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The Space Between

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It seemed to Khany that her life revolved not around the twin suns of Vinea but around Yoko.

There were no days on Vinea. It orbited its suns in 2587 Earth days, but time went by as a succession of artificial day/night cycles controlled by Command. Most of Khany's shifts were during 'night' cycles.

Yoko brought light.

In the literal sense, as Khany's shift were moved to day cycles, and in the figurative sense. Colours were brighter, smells sharper when Yoko was in the room. Vynka told Khany this is what love feels like.

She believed him. He should know, given that he had been happily what-the-Earthers-call-married for years. Or perhaps they do not call it married as his partner is also male. Or perhaps they do.

Earthers were complicated.

"When is Yoko coming home?" Poky asked, often.

"I don't know," Khany said, always. Soon, she hoped.

The cycles went by repeatedly. Negotiations faded into negotiations, experiments into experiments, half-day into half-night and boredom into ennui.

The people of Ixo would not talk to those of Shyra. The Shyra still did not trust the Archangels. The Kifa exiles were opposed to the Archangels on principle. The people of Ultima were still bitter about being left to their own devices for such a long time. Most of them would only talk to Yoko -- or failing her, to Khany. They had lost contact with the Titans again. It was all a giant mess and having a digital copy of her father operating part of the central system of Vinea was not helping.

Khany was in charge, because of course she was. They wouldn't talk to anyone but her or Yoko. She just wished that the ones who called Yoko 'her human' would stop.

She was not.

She was no more Khany's human than Khany was her Vinean.

"You should ask her," Vynka said. They had been trying to re-establish contact with the Titans for days by then. This was the seventeenth time Vynka had rewired the emitter-receptor.

"What if I do and she hates me?" Khany disliked how childish she sounded. They time, they were getting a faint signal. Excellent work.

Vynka boggled. "Khany, I don't think Yoko can even hate people, least of all you. Just talk to her."

The transmitter blew up. Dammit. Back to the drawing board. Khany sketched out replacement schematics on the 3D board. Vynka soon joined her, their hands dancing diagrams into the light.

It turned out the Titans have taken the transmitter blowing up as an insult. They were now sending a small delegation to Vinea. By 'delegation', read 'assassin squad' and by 'small' read 'large'.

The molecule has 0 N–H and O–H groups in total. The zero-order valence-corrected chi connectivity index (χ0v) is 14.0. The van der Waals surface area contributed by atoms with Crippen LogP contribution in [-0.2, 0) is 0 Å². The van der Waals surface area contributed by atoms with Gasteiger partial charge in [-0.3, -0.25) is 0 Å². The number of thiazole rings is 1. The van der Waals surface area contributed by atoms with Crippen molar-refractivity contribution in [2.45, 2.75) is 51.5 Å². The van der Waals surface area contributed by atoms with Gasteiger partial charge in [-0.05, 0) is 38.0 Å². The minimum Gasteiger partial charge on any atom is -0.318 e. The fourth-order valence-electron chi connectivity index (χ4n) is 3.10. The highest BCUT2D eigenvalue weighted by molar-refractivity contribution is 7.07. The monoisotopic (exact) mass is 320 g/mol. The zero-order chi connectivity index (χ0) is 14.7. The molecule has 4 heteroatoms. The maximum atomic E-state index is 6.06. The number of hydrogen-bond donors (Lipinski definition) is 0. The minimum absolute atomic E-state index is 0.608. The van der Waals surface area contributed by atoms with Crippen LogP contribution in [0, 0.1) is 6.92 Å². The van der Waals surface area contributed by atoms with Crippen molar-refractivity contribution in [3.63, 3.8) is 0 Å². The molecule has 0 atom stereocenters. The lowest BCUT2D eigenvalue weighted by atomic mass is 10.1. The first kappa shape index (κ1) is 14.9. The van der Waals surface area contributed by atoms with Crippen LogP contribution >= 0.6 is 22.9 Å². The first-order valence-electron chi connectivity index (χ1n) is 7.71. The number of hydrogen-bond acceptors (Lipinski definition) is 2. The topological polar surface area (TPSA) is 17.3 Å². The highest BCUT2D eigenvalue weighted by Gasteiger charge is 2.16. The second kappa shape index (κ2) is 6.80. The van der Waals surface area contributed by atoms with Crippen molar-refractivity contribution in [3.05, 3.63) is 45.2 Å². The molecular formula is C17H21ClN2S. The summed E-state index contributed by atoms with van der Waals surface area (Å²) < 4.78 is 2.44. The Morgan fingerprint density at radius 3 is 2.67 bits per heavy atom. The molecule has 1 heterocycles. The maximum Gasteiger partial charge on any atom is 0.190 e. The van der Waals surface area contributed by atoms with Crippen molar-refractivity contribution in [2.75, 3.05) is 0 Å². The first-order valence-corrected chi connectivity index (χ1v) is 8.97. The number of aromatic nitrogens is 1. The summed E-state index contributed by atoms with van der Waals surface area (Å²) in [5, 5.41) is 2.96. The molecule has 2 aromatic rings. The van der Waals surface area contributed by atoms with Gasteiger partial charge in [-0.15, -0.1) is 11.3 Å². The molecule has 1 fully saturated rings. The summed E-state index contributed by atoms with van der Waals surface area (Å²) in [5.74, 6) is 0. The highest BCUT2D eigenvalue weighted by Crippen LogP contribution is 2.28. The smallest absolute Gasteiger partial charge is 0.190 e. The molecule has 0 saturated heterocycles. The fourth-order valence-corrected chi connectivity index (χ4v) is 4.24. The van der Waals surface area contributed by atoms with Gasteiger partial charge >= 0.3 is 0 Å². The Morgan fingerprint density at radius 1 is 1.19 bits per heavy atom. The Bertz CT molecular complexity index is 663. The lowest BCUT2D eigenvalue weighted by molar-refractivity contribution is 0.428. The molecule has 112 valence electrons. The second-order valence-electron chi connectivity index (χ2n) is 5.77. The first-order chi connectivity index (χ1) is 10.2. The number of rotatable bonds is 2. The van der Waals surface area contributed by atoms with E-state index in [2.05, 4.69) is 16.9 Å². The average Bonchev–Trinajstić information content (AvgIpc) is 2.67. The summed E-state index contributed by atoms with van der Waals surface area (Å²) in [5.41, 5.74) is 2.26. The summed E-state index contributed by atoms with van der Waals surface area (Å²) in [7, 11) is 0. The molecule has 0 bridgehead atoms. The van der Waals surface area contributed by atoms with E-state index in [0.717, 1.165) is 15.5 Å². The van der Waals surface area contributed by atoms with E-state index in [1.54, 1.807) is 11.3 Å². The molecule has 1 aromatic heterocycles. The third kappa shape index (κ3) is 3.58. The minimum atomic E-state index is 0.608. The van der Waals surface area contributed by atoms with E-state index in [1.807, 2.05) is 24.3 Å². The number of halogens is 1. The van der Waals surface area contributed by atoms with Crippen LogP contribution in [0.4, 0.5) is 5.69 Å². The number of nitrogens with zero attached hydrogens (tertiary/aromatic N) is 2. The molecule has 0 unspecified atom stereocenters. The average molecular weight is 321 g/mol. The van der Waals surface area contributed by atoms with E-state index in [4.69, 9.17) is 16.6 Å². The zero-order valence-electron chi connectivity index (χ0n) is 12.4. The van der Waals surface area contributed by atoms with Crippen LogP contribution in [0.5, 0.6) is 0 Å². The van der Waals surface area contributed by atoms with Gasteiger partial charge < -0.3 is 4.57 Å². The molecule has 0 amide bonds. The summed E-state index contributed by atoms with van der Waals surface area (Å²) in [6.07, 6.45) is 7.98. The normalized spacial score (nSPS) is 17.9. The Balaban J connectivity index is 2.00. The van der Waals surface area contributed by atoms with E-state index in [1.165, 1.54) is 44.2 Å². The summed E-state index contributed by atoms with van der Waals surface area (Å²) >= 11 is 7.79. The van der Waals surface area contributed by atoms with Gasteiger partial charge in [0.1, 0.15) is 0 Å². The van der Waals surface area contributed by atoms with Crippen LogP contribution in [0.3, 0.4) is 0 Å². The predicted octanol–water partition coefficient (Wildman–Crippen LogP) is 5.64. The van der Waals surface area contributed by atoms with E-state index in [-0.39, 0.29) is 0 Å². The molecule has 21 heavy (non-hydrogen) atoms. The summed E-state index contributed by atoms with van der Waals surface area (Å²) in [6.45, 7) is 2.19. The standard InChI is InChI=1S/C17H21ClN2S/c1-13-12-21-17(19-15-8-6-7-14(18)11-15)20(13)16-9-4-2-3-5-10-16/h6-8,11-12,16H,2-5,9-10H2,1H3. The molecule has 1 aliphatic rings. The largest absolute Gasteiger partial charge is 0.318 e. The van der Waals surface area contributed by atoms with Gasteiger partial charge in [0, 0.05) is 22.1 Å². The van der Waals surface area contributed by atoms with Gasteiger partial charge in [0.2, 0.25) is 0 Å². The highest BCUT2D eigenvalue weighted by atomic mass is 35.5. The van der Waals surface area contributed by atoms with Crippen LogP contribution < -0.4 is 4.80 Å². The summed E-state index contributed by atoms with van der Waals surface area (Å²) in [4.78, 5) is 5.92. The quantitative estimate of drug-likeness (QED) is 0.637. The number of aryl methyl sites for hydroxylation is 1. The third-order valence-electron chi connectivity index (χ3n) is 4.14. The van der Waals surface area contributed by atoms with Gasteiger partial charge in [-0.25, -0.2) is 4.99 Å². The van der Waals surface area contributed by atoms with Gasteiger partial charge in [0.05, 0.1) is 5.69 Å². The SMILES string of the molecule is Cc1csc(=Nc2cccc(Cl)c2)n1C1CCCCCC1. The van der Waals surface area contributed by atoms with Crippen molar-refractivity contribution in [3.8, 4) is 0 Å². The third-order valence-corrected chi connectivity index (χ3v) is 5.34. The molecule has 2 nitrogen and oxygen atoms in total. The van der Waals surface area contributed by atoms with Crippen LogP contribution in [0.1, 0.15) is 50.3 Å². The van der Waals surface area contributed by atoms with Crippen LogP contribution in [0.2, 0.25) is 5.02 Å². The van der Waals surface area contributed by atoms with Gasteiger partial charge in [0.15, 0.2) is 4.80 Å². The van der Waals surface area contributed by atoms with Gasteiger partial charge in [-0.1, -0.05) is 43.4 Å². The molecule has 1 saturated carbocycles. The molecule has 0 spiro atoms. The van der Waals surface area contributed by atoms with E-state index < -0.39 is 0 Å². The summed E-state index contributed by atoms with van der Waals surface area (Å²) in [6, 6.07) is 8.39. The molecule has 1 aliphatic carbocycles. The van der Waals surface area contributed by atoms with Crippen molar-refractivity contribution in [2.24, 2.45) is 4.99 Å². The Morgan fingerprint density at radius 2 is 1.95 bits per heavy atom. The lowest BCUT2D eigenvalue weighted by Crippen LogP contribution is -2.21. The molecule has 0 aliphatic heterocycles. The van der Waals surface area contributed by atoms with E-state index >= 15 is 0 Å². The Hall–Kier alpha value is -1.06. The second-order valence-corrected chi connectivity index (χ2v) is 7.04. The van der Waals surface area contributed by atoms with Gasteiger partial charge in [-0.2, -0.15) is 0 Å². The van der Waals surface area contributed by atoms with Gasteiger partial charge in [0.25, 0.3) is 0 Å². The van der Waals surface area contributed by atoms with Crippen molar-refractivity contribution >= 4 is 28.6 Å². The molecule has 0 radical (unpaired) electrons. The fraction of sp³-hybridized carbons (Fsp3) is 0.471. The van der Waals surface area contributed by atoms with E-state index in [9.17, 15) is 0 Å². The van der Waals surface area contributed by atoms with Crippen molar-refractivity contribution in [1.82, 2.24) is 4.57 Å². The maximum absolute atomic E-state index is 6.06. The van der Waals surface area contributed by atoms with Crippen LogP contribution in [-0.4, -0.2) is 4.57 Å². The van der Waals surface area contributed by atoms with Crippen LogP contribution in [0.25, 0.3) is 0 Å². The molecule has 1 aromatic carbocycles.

Khany hated diplomacy. She was good at it, though.

They managed to stop the Titans by convincing them that it was an accident. They believed it to be an 'accident', but the delegation was no longer on its way, so Khany didn't care.

Yoko returned on the night of the Parallel.

Khany's heart was fit to burst in her chest. It was the joy of the Parallel, the exhilaration of seeing Yoko again and the worry of it. Khany had told Vynka she would talk to Yoko; he had made her swear and an oath was an oath. But she didn't have to talk now. For now, she could simply enjoy sharing the festival of the Parallel with Yoko.

For once when she visited Vinea Yoko was not accompanied by a crisis and no crisis followed her. The closest thing was when Rosée du Matin almost refused to leave, until Poky and Myna convince her to go see the butterfly ballet with them.

So Khany took Yoko through the stalls of the festival. The stalls were a tradition that predates the exile -- diaspora, they were calling it these days -- to Earth and even the widespread use of 3D printing machines. In those times, they had sold arts and crafts, but there had been little use for beauty on Vinea lately.

These days they mostly sold food. It was an odd mix of old Vinean standards and Earth diaspora recipes. Khany's favourites were the ones that mixed the two and transformed into more than the sum of their parts.

Yoko had no way of knowing what was traditional and what was new, of course. Khany had never been good at talking about food, but she was a diplomat and knew how to talk about culture.

She paused for breath. Yoko was looking at her with an odd look in her eyes, somewhere between enraptured and fond. Khany tried a smile. Yoko looked away. Khany decided the best thing to do to defuse the awkwardness was to keep going with her lecture. The look returned to Yoko's face, but only when she thought Khany wasn't looking.

Khany guided Yoko to one of the balconies overlooking the crowd as she talked. Yoko leaned onto the railing next to Khany and they both looked out over the crowd below. Rosée and Poky are a bright bubble of exuberance next to the butterfly ballet. This vantage point was not the ideal angle to watch the ballet from, but it was still beautiful.

"It's gorgeous," Yoko said.

Khany nodded in quiet agreement. Yoko turned to face Khany so Khany turned to look at her.

"But not as gorgeous as you," Yoko added.

"Thank you." Khany's voice sounded stiff, even to her own ears.

Yoko's face fell. She looked away, back at the ballet.

Khany's heart plummeted to the bottom of her boots. She reached out a hand, laying fingers on the back of Yoko's hand. Her blue skin contrasted horribly with the green Yoko was wearing.

"Thank you," Khany repeated. She put as much feeling as she could in her voice and twined her fingers with Yoko's. "Thank you for everything."

Yoko faced Khany and they both leaned forward to lean their forehead against each other.
"No," Yoko said. "Thank you."

Then both of them leaned further in for a kiss.

Khany had been wanting to kiss Yoko for a very long time. It was worth every second of the wait.